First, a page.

This gives us only four possibilities for the remaining two trees, of which we simply test each case for an average that ends in "\(.2\)":

\(\quad\) - Tree \(4\) is \(44\) meters; \(\quad\)Tree \(5\) is \(88\) meters:

\(\quad\)\(\quad\) \(\dfrac{55+44+88}{5}=37.4\)

\(\quad\) - Tree \(4\) is \(44\) meters; \(\quad\)Tree \(5\) is \(22\) meters:

\(\quad\)\(\quad\) \(\dfrac{55+44+22}{5}=24.2\)

\(\quad\) - Tree \(4\) is \(11\) meters; \(\quad\)Tree \(5\) is \(22\) meters:

\(\quad\)\(\quad\) \(\dfrac{55+11+22}{5}=17.6\)

\(\quad\) - Tree \(4\) is \(11\) meters; \(\quad\)Tree \(5\) is \(5.5\) meters:

\(\quad\)\(\quad\)This means that Tree \(5\) is not an integer, as therefore this case is invalid and discarded.

\[\]

The only one of these cases that has an average that ends in "\(.2\)" is the \(11,22\) case. As such, the average height is \(24.2\) meters.

Thus, the correct answer is **B**.

21.

A game board consists of \(64\) squares that alternate between blank and colored. The figure below shows square \(P\) in the bottom row and square \(Q\) in the top row. A marker is placed at \(P.\) A step consists of moving the marker onto one of the adjoining blank squares in the row above. How many \(7\)-step paths are there from \(P\) to \(Q?\) (The figure shows a sample path.)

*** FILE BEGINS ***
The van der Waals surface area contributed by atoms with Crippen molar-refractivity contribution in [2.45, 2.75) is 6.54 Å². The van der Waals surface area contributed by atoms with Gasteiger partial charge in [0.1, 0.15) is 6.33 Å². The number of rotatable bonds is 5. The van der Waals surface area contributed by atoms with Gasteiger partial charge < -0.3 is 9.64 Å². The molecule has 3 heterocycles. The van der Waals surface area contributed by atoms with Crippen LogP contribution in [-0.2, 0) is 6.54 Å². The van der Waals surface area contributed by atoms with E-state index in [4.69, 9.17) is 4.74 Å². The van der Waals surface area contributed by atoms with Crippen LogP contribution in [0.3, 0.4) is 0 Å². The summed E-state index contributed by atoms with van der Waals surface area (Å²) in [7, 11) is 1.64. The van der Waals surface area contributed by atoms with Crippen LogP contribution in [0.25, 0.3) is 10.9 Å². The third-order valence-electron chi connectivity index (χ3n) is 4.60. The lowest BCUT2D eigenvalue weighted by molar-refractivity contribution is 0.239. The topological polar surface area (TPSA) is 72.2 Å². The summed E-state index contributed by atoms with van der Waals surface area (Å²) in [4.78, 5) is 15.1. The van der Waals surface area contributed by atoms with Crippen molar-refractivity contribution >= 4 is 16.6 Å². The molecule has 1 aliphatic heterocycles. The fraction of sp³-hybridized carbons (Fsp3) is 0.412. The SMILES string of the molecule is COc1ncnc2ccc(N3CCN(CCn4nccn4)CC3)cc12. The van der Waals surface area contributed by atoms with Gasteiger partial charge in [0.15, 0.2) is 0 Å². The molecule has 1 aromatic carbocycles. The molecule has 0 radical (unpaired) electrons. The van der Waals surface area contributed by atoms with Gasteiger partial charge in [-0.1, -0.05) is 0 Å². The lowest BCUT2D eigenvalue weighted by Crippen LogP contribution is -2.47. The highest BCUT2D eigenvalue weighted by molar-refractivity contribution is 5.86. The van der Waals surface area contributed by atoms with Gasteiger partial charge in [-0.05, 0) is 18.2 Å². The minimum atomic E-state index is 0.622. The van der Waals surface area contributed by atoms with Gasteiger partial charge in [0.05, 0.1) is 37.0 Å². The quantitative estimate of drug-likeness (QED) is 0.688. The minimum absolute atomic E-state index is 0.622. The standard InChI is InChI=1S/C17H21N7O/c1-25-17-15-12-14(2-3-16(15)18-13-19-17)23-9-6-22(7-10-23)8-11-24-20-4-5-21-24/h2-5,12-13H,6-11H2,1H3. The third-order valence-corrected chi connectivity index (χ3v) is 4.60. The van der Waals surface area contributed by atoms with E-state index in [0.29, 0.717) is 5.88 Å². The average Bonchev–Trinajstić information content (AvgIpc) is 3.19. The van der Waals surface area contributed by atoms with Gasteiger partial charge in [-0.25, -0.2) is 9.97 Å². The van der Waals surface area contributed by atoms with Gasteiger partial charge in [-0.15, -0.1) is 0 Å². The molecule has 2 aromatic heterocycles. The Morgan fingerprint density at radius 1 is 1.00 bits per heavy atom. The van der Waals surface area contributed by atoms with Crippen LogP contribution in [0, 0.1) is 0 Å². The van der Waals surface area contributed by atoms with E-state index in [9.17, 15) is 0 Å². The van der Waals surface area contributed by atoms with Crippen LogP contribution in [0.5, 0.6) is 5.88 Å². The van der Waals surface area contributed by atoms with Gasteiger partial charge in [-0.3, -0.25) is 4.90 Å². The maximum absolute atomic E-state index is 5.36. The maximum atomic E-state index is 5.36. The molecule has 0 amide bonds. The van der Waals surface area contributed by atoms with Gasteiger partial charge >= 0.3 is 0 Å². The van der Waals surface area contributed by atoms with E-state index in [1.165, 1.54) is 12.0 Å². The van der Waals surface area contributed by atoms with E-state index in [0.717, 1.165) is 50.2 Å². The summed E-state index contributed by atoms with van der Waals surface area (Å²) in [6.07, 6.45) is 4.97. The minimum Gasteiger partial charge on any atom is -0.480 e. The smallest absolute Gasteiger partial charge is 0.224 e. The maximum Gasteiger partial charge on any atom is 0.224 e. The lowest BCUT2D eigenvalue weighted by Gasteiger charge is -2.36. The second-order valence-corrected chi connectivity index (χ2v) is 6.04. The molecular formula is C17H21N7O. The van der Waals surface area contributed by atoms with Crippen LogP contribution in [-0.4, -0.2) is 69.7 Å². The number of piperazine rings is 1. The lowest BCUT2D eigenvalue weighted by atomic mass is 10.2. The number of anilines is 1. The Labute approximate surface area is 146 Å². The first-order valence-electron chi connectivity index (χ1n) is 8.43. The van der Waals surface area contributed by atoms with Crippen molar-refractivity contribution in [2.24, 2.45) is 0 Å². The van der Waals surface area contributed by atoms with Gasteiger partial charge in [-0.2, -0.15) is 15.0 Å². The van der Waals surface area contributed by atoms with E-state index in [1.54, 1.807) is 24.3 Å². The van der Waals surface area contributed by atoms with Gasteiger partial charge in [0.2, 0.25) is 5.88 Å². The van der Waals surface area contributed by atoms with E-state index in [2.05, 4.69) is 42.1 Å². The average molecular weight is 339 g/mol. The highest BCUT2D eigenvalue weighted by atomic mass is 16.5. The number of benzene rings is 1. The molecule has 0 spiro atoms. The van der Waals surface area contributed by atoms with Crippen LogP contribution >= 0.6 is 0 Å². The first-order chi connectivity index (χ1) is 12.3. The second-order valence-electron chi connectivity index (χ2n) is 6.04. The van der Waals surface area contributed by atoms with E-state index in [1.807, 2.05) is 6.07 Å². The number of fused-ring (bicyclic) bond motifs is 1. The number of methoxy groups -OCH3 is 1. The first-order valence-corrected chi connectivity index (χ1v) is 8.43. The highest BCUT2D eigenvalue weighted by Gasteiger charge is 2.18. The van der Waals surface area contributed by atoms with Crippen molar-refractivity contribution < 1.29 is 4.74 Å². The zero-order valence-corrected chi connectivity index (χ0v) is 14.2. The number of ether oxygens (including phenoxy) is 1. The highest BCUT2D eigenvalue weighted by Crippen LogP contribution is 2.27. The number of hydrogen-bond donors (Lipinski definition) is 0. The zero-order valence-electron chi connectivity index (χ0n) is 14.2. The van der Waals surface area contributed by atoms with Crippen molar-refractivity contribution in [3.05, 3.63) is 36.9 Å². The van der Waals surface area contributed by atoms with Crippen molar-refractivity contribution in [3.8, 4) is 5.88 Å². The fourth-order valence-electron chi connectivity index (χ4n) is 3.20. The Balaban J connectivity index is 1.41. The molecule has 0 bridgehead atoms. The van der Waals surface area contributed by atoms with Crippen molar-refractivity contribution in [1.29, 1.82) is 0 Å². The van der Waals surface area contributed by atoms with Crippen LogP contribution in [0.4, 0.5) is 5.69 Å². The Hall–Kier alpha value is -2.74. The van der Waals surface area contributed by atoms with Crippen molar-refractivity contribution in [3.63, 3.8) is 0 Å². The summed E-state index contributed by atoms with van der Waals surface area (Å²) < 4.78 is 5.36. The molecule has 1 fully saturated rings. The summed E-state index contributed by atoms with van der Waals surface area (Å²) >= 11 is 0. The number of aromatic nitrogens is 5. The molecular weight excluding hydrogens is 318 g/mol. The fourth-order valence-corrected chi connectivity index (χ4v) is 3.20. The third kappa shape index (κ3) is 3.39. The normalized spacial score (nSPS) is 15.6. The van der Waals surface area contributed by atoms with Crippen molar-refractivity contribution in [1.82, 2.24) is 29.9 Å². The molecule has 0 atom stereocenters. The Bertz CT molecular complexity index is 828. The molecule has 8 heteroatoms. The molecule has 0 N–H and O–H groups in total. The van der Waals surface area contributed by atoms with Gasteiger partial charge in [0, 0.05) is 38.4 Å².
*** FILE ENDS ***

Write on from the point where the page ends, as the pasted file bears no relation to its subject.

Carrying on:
\(28\)

\(30\)

\(32\)

\(33\)

\(35\)

###### Solution(s):

Every move must go either down or up and either left or right. Since the final position is \(7\) moves up and we move \(7\) times, every move must go up. Since after \(n\) moves, we are on the \(n\)th row, we can use the \(n\)th row to construct the ways to get to each position from the previous moves. Each move can come from the down-left or down-right direction, so we get the ways to get to a point by adding the number of paths from those two directions.

We have then constructed the ways to get to each point from \(P\) assuming we always go up. The circled point is \(Q,\) so we have \(28\) ways to get to \(Q.\)

Thus, the correct answer is **A**.

22.

When a positive integer \(N\) is fed into a machine, the output is a number calculated according to the rule shown below.\[ N\mapsto \begin{cases}\dfrac N2, \text{$N$ is even} \\ 3N+1, \text{$N$ is odd} \end{cases} \]

For example, starting with an input of \(N=7,\) the machine will output \(3 \cdot 7 +1 = 22.\) Then if the output is repeatedly inserted into the machine five more times, the final output is \(26.\) \[ \begin{gather*} 7 \to 22 \to 11 \to 34 \\ \to 17 \to 52 \to 26 \end{gather*} \] When the same \(6\)-step process is applied to a different starting value of \(N,\) the final output is \(1.\) What is the sum of all such integers \(N?\) \[ \begin{gather*} N \to \text{ __ } \to \text{ __ } \to \text{ __ } \\ \to \text{ __ } \to \text{ __ } \to 1 \end{gather*} \]